It’s been almost eight weeks since I started Tim Clare’s writing boot camp. I was attracted by the course’s plain description: no complicated exercises, no need to physically remove myself from my daily life and upset my boss to go on some expensive writing retreat, none of the usual asshattery that often taints creative writing courses. It sounded right up my street.
It’s not like I didn’t do any writing before I started or that my writing was shit. Perhaps it was, but I’ll leave that for others to decide. In the months leading up to me starting the course I’d finished articles, guest blogs and even an academic book, making at least one dream come true. But with so much energy consumed by academic and other non-fiction writing, there was very little left for short stories and, dare I say it, a novel.
Without wanting to sound overtly modest, I don’t think I’ll ever be the next Stephen King or J.K. Rowling, but that doesn’t really matter. I’ve always loved writing fiction, ever since I first figured out how to hold a pen, and I was keen to reignite the fire. Committing to eight weeks of writing just ten minutes a day, I hoped, would kick start my neglected hobby and make it an active and valued part of my life again.
Spoiler alert: it did the trick. Before I started my recent half-hearted attempts at fiction felt bad. That’s because they were bad. As Tim explains halfway through the course, you can’t neglect your training and expect that you can still run that marathon. So I resigned to following his instructions and just doing whatever that day’s exercise involved.
I won’t say too much about the content of the course, because I really enjoyed the surprise element of it. Sitting down at the end of a busy day – I’m an evening writer when it comes to fiction – and thinking: okay, what are we doing? what’s going to happen? was one of the things that made the course so much fun to be involved with. It forced me to think on my feet, to be really creative, and to push my boundaries.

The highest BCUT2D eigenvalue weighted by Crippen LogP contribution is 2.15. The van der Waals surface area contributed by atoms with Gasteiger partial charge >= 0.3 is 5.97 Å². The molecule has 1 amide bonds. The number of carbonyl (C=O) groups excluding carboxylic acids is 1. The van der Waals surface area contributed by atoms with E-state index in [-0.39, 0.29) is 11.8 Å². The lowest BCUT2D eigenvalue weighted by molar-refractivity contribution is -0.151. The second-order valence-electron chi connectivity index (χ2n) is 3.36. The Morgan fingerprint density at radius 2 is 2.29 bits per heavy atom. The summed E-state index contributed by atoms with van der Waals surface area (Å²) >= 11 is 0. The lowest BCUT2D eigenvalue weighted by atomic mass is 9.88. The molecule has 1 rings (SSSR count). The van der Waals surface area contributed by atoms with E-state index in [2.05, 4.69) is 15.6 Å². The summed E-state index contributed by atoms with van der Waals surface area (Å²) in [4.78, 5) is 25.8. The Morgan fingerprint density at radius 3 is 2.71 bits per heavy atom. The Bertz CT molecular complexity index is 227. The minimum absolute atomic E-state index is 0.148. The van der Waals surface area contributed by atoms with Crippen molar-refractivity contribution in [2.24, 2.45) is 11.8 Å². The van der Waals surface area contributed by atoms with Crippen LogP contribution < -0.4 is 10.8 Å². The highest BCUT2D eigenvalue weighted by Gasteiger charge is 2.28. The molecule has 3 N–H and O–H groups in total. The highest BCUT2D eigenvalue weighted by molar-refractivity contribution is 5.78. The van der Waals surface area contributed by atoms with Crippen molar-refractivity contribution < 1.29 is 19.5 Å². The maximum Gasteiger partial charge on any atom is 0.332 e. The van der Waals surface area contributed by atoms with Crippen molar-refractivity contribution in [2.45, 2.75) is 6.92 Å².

Of course some, or much, of the writing I did was a bit shit. Experimentation is bound to go wrong sometimes. Who cares? I still had fun. This was not supposed to be a career change, proof of how epic an artist I was, it was just me arsing around with a pen and a notebook. Mission accomplished. And I have to admit I was quite pleased with some bits. In any case I now have a lot of raw material to work with, should I ever experience writer’s block again.
The last part of the course directs the participant – i.e. me – towards working on a novel. I quite like this touch, as it stops one from falling into the black hole of “what’s next”. With my creative muscles properly warmed up, I even came up with an idea I might end up developing into a novel. I’ve written some scenes this week, I have several sessions to go, and who knows, I might actually finish this project. So far, I like it. And with Nanowrimo coming up, why not devote another month (or two) to writing?
The most important lesson I’ve learned is that writing doesn’t have to be perfect or impressive, at least not when it’s a first draft. It’s okay to write badly and just have fun doing it. It’s okay to just try things for the hell of it. Published or not, I feel like I can call myself a bona fide writer again. If only for that reason, I’d recommend this course – or a similar project – to anyone who has ever experienced writer’s block.
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